Schmitz is given some letters by friends that document the husband's time in a China labor camp for capitalism in correspondence between him and his wife.  The wife's letters to him encourage him to re-educate himself and praise Chairman Mao, since these letters would have been inspected before they were allowed to reach the recipient.

These are just two stories of the people that Schmitz encounters.  Each person's story is interesting and sheds light on the Chinese way of life. Schmitz's ability to immerse himself in Shanghai has allowed him to bring to the public the stories of real Chinese people and how despite our many differences, we also have many things in common.




Wednesday, May 25, 2016

TLC: The Eagle Tree

The Eagle Tree by Ned Hayes is a novel that found me at the perfect time.  Although I had signed up to be a part of the book tour for this book, I had heard nothing about it, having read only the short synopsis that TLC provided.  




Almost from the first page I fell in love with March, a fourteen year old boy on the autism spectrum.  

March loves trees. He has a wealth of knowledge that he shares, and even I who know nothing about plants or botany (and have never claimed to have a desire to know more on this topic) loved the different bits of information he shares.

March's father has moved to Arizona. His mother has had to relocate them to a smaller home, which is hard for March.  His uncle is an important presence in his life, but he is now dating their new neighbor, who happens to be the person who called 911 to report March, not realizing that he has a disability.

And, March can't stop thinking about climbing the Eagle Tree, a Ponderosa Pine that is slated to be cut down.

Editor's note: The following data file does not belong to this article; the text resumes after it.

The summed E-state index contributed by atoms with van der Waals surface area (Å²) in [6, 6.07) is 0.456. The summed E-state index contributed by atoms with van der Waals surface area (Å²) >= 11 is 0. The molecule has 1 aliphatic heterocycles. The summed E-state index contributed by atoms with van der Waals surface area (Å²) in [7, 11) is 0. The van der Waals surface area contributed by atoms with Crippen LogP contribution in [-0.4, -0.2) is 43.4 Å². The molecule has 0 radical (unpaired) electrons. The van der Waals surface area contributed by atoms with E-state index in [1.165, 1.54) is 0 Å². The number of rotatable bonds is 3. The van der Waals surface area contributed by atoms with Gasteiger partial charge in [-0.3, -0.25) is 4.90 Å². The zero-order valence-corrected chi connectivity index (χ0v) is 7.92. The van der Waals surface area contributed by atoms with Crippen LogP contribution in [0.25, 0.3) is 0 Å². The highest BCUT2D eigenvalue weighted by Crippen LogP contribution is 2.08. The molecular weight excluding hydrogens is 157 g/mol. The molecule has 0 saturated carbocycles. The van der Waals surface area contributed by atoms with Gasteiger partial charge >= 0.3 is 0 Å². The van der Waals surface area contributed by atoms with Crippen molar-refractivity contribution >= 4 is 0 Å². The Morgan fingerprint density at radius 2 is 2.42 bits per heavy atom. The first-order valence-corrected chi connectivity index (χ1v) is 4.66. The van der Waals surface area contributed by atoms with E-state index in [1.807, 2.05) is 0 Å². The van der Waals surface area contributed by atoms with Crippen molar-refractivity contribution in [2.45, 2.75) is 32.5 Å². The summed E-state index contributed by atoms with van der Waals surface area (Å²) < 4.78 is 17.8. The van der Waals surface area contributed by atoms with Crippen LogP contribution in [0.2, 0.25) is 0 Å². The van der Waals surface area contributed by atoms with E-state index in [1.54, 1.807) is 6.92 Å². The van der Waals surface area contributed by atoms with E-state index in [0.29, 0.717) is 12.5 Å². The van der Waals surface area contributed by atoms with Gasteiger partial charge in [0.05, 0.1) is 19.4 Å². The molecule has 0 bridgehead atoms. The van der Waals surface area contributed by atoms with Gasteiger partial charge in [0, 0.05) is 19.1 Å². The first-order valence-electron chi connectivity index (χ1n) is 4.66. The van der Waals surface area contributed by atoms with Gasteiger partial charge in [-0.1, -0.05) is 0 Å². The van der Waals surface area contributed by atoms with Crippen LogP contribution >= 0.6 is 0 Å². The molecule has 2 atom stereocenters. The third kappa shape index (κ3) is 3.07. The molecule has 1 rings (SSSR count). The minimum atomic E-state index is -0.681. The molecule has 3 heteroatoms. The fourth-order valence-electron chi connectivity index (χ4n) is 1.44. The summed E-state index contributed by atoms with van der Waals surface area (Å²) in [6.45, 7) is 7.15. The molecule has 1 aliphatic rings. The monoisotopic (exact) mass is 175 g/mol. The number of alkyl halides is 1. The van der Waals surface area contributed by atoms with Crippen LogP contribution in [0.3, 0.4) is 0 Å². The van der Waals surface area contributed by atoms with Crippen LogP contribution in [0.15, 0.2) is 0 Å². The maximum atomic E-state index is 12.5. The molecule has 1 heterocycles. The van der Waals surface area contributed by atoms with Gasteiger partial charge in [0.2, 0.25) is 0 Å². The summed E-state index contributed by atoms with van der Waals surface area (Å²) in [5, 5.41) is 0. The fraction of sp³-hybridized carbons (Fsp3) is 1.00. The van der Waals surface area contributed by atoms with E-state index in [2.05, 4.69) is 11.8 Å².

Climbing is March's passion.  He climbs trees every day, and has taken up tree jumping which is even more dangerous.  

March takes the Eagle Tree's future very seriously, and tries to find a way to save this tree from destruction, even presenting to the city council.

March's voice is perhaps the best thing about this novel. I loved reading his thoughts which allowed me to understand the way his brain works.  However, this novel is so perfect, it's hard to pick one best thing.  I loved the way March's knowledge of trees and nature and ecology are conveyed.  I learned a great deal in reading this story without it seeming like that was the point of The Eagle Tree.  Hayes has made me curious about the different science topics he has written about. I want to know more about the Ponderosa Pine and the Marbled Murrelet.

There are other novels narrated by a character on the autism spectrum.  This one ranks right up there with The Curious Incident of the Dog in the Nighttime by Mark Haddon and The Rosie Project by Graeme Simsion

Thanks to TLC Book Tours for providing a copy of this book. The opinions expressed are, as always, my own.

Waiting on Wednesday: The Hopefuls



Waiting on Wednesday is a weekly meme hosted by Jill at Breaking the Spine that highlights soon to be released books.



This week's selection:  The Hopefuls by Jennifer Close
Due out: July 19, 2016

Synopsis taken from Amazon:

A brilliantly funny novel about ambition and marriage from the best selling author ofGirls in White Dresses, The Hopefuls tells the story of a young wife who follows her husband and his political dreams to D.C., a city of idealism, gossip, and complicated friendships among young Washington's aspiring elite.